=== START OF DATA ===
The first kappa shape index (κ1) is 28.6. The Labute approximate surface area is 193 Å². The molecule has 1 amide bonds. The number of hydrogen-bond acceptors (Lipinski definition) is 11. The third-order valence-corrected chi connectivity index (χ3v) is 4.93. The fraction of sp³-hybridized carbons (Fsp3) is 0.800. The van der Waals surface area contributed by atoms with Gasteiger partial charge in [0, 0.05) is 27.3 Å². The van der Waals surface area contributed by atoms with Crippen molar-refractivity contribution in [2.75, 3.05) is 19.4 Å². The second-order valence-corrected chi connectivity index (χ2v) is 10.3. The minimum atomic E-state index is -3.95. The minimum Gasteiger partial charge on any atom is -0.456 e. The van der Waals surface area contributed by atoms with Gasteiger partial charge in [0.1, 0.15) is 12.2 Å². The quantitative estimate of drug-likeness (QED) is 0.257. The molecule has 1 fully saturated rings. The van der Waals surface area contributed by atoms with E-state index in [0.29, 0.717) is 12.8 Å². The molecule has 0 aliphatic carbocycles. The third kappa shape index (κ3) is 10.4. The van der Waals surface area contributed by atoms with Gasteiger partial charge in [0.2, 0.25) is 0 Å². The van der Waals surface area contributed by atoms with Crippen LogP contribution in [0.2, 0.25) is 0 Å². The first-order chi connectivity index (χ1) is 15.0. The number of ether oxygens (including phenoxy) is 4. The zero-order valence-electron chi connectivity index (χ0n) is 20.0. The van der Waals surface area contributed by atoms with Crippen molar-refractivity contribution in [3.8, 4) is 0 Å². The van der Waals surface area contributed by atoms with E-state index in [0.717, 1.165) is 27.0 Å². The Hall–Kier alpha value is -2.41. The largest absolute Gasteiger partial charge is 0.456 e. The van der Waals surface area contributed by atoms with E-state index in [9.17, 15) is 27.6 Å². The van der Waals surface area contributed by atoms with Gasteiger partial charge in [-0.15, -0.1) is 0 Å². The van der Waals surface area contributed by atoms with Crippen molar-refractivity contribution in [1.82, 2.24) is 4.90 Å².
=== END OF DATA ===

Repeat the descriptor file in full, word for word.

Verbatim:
The first kappa shape index (κ1) is 28.6. The Labute approximate surface area is 193 Å². The molecule has 1 amide bonds. The number of hydrogen-bond acceptors (Lipinski definition) is 11. The third-order valence-corrected chi connectivity index (χ3v) is 4.93. The fraction of sp³-hybridized carbons (Fsp3) is 0.800. The van der Waals surface area contributed by atoms with Gasteiger partial charge in [0, 0.05) is 27.3 Å². The van der Waals surface area contributed by atoms with Crippen molar-refractivity contribution in [2.75, 3.05) is 19.4 Å². The second-order valence-corrected chi connectivity index (χ2v) is 10.3. The minimum atomic E-state index is -3.95. The minimum Gasteiger partial charge on any atom is -0.456 e. The van der Waals surface area contributed by atoms with Gasteiger partial charge in [0.1, 0.15) is 12.2 Å². The quantitative estimate of drug-likeness (QED) is 0.257. The molecule has 1 fully saturated rings. The van der Waals surface area contributed by atoms with E-state index in [0.29, 0.717) is 12.8 Å². The molecule has 0 aliphatic carbocycles. The third kappa shape index (κ3) is 10.4. The van der Waals surface area contributed by atoms with Gasteiger partial charge in [0.2, 0.25) is 0 Å². The van der Waals surface area contributed by atoms with Crippen LogP contribution in [0.2, 0.25) is 0 Å². The first-order chi connectivity index (χ1) is 15.0. The number of ether oxygens (including phenoxy) is 4. The zero-order valence-electron chi connectivity index (χ0n) is 20.0. The van der Waals surface area contributed by atoms with Crippen molar-refractivity contribution in [3.8, 4) is 0 Å². The van der Waals surface area contributed by atoms with E-state index in [0.717, 1.165) is 27.0 Å². The Hall–Kier alpha value is -2.41. The largest absolute Gasteiger partial charge is 0.456 e. The van der Waals surface area contributed by atoms with E-state index in [9.17, 15) is 27.6 Å². The van der Waals surface area contributed by atoms with Gasteiger partial charge in [-0.15, -0.1) is 0 Å². The van der Waals surface area contributed by atoms with Crippen molar-refractivity contribution in [1.82, 2.24) is 4.90 Å².